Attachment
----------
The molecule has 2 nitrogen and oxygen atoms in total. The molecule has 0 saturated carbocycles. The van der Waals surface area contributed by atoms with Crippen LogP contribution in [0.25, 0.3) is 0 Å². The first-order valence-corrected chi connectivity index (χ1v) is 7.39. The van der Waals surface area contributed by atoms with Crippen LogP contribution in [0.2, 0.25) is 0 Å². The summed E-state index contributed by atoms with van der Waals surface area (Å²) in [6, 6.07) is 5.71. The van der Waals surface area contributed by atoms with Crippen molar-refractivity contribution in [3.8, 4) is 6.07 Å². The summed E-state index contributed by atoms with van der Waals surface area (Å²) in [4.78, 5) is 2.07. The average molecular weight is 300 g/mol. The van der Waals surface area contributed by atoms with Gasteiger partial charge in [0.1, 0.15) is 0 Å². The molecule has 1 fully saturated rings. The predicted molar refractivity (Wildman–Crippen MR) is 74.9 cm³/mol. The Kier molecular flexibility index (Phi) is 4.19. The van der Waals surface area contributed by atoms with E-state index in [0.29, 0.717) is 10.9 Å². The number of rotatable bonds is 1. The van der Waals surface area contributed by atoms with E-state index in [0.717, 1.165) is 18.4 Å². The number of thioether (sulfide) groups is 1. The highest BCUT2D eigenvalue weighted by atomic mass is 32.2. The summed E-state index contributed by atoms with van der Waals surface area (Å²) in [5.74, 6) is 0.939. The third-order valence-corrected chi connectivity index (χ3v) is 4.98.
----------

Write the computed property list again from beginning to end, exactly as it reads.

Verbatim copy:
The molecule has 2 nitrogen and oxygen atoms in total. The molecule has 0 saturated carbocycles. The van der Waals surface area contributed by atoms with Crippen LogP contribution in [0.25, 0.3) is 0 Å². The first-order valence-corrected chi connectivity index (χ1v) is 7.39. The van der Waals surface area contributed by atoms with Crippen LogP contribution in [0.2, 0.25) is 0 Å². The summed E-state index contributed by atoms with van der Waals surface area (Å²) in [6, 6.07) is 5.71. The van der Waals surface area contributed by atoms with Crippen molar-refractivity contribution in [3.8, 4) is 6.07 Å². The summed E-state index contributed by atoms with van der Waals surface area (Å²) in [4.78, 5) is 2.07. The average molecular weight is 300 g/mol. The van der Waals surface area contributed by atoms with Gasteiger partial charge in [0.1, 0.15) is 0 Å². The molecule has 1 fully saturated rings. The predicted molar refractivity (Wildman–Crippen MR) is 74.9 cm³/mol. The Kier molecular flexibility index (Phi) is 4.19. The van der Waals surface area contributed by atoms with E-state index in [0.29, 0.717) is 10.9 Å². The number of rotatable bonds is 1. The van der Waals surface area contributed by atoms with E-state index in [0.717, 1.165) is 18.4 Å². The number of thioether (sulfide) groups is 1. The highest BCUT2D eigenvalue weighted by atomic mass is 32.2. The summed E-state index contributed by atoms with van der Waals surface area (Å²) in [5.74, 6) is 0.939. The third-order valence-corrected chi connectivity index (χ3v) is 4.98.